The sleeve mount 216 includes a downwardly spring-biased rocker latch 308 that snaps onto a ramped catch 310 on the depth stop 226, preventing inadvertent retraction of the sleeve 222. The sleeve mount 216 may be disengaged by downward pressure on a proximal actuating arm 312 of the rocker latch 308. An upwardly spring-based rocker latch 314 attached to the bottom of the sleeve mount 216 similarly engages the depth stop 226. Thus, after the depth stop 226 is set on the targeting rail 204 to a desired depth of insertion, the sleeve mount 216 may be distally advanced without overshooting and subsequently be held in place when removing implements therefrom such as the obturator 268, stylet 298, and MRI biopsy device 14.
In FIG. 5, a lateral fence supported pedestal 320 provides an alternative support for spatially positioning a primary targeting rail 322 that in turn guides insertion of the sleeve 22 or other piercing biopsy devices (not shown in FIG. 5). The primary targeting rail 322 includes an attachment axle 324 that received in either a left or right side axle hub (not shown) of a (Y-axis) height yoke 326 that is vertically adjustable upon a pedestal 328 that in turn is laterally adjustable upon a lateral fence 330. The pedestal 328 includes a proximal upright rectangular column 332 with a thinner wall 334 projecting from its distal side that flares laterally outward (defining left and right vertical rectangular slots 336, 338) as part of a bracket 340 with top and bottom hanger arms 344, 346 that slide laterally respectively on a top track 348 and a bottom track 350 formed in the lateral fence 330. A lateral (X-axis) adjustment lever 351 may be raised to lift the pedestal 328 and thus the hanger anus 344, 346 out of engagement to the tracks 348, 350 as the lateral adjustment lever 351 is repositioned to the left or right to a desired location with reference to a lateral measurement guide (not shown).
The height yoke 326 is a rectangular cuff interrupted in a mid-portion of a distal side to form locking left and right hands 352 respectively ride vertically in the left and right vertical rectangular slots 336. The locking left and right hands 352 have respective ridged proximal surfaces (not shown) that are selectively drawn proximally into locking engagement by a height locking lever 356 with a ridged surface 358 on a proximal side of each vertical rectangular slot 336. Lifting the height locking lever 356 unlocks the height yoke 326 for height adjustment. Proximal top surface of the height yoke 326 serves as a sight 360 to read a height measurement scale 362 presented on a proximal surface of the pedestal 328. Raising the height locking lever 356 takes the height yoke 326 out of locking engagement to the pedestal 328 as the height yoke 326 is vertically repositioned.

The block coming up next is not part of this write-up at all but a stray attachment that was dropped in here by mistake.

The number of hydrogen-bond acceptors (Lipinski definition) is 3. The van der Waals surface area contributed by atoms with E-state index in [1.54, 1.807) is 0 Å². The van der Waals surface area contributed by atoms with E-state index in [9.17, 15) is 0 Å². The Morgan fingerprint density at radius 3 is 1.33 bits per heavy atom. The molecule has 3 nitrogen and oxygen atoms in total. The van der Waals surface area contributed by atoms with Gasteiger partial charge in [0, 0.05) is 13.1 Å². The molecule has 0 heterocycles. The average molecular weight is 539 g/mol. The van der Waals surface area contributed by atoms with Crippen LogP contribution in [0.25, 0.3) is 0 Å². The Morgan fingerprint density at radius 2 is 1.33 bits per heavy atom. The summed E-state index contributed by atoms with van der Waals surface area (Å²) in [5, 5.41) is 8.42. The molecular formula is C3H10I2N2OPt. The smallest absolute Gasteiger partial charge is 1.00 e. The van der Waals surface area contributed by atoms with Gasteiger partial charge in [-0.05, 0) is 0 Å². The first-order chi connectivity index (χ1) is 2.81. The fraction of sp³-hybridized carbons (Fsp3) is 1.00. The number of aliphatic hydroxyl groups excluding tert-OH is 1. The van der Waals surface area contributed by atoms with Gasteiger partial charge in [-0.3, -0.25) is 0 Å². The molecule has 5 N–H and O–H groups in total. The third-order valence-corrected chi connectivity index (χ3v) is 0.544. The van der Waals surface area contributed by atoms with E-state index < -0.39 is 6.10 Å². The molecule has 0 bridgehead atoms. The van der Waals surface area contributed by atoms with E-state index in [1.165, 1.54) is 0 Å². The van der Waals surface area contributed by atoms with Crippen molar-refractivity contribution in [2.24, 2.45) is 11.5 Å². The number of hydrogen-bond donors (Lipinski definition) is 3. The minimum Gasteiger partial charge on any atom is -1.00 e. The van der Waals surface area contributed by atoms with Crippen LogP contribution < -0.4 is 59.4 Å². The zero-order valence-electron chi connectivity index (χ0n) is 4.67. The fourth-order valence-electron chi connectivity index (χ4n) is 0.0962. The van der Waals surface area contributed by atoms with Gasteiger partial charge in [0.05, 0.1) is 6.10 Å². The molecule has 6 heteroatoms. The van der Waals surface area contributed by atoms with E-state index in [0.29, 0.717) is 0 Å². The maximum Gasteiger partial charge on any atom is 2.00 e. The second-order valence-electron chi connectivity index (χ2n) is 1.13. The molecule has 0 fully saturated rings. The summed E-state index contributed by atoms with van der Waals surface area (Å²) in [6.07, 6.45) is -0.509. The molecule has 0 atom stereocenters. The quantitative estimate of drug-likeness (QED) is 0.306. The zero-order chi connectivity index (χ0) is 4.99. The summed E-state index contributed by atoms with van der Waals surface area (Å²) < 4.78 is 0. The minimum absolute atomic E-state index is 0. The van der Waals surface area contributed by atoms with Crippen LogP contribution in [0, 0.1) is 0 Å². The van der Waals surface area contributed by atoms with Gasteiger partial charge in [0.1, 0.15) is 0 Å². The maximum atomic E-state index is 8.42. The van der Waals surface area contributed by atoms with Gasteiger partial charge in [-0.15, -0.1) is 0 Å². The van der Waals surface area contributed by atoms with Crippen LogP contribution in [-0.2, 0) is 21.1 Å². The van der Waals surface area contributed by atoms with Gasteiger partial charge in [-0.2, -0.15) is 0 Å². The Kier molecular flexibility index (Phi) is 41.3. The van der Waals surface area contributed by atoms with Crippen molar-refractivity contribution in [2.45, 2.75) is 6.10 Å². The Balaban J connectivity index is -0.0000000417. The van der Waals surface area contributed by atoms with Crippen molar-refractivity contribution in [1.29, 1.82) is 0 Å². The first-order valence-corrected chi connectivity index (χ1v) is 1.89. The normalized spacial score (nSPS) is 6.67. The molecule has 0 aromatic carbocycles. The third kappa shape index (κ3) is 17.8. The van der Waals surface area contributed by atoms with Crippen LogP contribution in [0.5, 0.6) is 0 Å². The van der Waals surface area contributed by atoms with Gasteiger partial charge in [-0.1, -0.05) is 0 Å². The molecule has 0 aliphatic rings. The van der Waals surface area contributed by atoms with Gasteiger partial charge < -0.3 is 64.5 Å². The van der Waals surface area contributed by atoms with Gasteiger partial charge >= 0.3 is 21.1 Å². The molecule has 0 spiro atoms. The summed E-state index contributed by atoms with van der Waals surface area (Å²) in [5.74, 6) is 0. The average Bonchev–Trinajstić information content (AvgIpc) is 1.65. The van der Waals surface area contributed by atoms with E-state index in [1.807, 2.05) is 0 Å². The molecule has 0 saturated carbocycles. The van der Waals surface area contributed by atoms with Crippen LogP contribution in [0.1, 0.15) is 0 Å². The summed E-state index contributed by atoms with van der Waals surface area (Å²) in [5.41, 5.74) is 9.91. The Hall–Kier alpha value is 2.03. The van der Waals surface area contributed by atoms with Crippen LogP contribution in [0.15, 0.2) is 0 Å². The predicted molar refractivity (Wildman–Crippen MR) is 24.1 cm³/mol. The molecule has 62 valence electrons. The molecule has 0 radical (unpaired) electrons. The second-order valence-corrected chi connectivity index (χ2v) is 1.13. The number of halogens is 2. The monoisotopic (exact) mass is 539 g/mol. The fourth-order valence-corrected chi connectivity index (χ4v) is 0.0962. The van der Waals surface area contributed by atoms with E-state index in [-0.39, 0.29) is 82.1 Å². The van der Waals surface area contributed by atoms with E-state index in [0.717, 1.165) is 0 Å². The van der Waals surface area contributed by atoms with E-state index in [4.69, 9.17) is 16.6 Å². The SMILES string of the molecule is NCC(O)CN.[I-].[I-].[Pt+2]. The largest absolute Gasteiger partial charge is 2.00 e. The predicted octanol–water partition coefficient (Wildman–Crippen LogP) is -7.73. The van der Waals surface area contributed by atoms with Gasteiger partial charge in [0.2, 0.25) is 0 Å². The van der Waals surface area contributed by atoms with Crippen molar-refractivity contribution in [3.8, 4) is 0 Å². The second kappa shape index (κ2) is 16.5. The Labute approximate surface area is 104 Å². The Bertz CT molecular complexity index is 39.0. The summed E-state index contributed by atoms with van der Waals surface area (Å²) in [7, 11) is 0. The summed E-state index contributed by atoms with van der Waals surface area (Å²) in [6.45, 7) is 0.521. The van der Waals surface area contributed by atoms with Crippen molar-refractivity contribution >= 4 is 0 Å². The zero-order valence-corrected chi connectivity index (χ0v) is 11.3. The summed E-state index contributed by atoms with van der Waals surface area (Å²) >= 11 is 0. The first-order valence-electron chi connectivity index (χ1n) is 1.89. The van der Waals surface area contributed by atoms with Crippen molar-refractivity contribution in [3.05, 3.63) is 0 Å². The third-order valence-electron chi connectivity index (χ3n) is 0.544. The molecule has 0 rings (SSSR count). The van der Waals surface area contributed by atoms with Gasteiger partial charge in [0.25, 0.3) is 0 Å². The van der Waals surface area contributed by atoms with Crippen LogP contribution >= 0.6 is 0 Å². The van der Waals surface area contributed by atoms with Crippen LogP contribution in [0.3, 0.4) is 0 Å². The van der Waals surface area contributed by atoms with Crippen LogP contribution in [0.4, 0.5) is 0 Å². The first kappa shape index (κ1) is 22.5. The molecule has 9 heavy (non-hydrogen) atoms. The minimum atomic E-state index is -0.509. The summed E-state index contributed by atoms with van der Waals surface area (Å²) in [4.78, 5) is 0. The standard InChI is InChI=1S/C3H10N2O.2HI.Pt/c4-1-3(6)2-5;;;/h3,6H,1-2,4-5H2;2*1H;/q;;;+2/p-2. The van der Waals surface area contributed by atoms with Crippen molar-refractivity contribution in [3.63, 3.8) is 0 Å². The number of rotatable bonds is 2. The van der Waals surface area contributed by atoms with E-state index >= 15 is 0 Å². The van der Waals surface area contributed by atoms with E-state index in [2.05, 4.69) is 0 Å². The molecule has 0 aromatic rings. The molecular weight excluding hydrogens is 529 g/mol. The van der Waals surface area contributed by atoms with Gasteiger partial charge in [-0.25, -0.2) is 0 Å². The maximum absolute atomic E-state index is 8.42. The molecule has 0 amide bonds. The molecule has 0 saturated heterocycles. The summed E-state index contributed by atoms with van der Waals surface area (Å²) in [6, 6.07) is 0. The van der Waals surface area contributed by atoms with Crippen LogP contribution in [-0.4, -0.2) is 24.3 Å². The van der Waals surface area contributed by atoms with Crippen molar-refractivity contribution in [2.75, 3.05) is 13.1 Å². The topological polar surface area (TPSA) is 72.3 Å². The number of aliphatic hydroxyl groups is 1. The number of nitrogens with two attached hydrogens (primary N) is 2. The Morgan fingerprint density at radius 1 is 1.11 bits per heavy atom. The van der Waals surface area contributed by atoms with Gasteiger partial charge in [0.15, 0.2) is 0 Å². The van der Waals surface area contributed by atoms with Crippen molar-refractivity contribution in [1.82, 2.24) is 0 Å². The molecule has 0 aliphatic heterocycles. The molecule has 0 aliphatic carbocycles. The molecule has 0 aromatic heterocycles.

Symmetrical mounting provisions for the primary targeting rail 322 allows for use on either side of pedestal 328 so that full access may be made to the lateral fence 330. The attachment axle 324 allows rotation so that an axis of penetration may include an upward or downward trajectory. In the illustrative version proximal corners of the height yoke 326 includes angle detents 364 (e.g., -15°, 0°, +15°) that are selectable by an angle lock lever 366. The primary targeting rail 322 includes a distal detent 347 that serves as a home reference for a fiducial holder or monocle, examples of which are described herein but not shown in FIG. 5.
In FIG. 6, a further alternative guidance assembly 400, that may be attached to the lateral fence supported pedestal 320 of FIG. 5, includes a cradle 402 that engages a bottom channel 403 of the primary targeting rail 322. To provide additional guidance to the MRI biopsy device 14 of FIGS. 1-3, a secondary targeting rail 406 includes a lateral channel 408 that is guided along a longitudinal guide tab 410 of the primary targeting rail 322. When fully engaged thereon, a pawl 412 pivoting under urging of a pawl spring 414 about a vertical pawl pin 416 in a lateral window 418 proximally positioned in the secondary targeting rail 406 drops into a proximal detent 420 proximally positioned on the primary targeting rail 322.
A sleeve 422 includes a hollow shaft (or cannula) 423 that is proximally attached to a cylindrical hub 424 and has a lateral aperture 426 proximate to an open distal end 428. The cylindrical hub 424 has an exteriorly presented thumbwheel 430 for rotating the lateral aperture 426. The cylindrical hub 424 has an interior recess 432 that encompasses a duckbill seal 434, wiper seal 436 and a seal retainer 438 to provide a fluid seal when the shaft 423 is empty and for sealing to an inserted introducer obturator 440.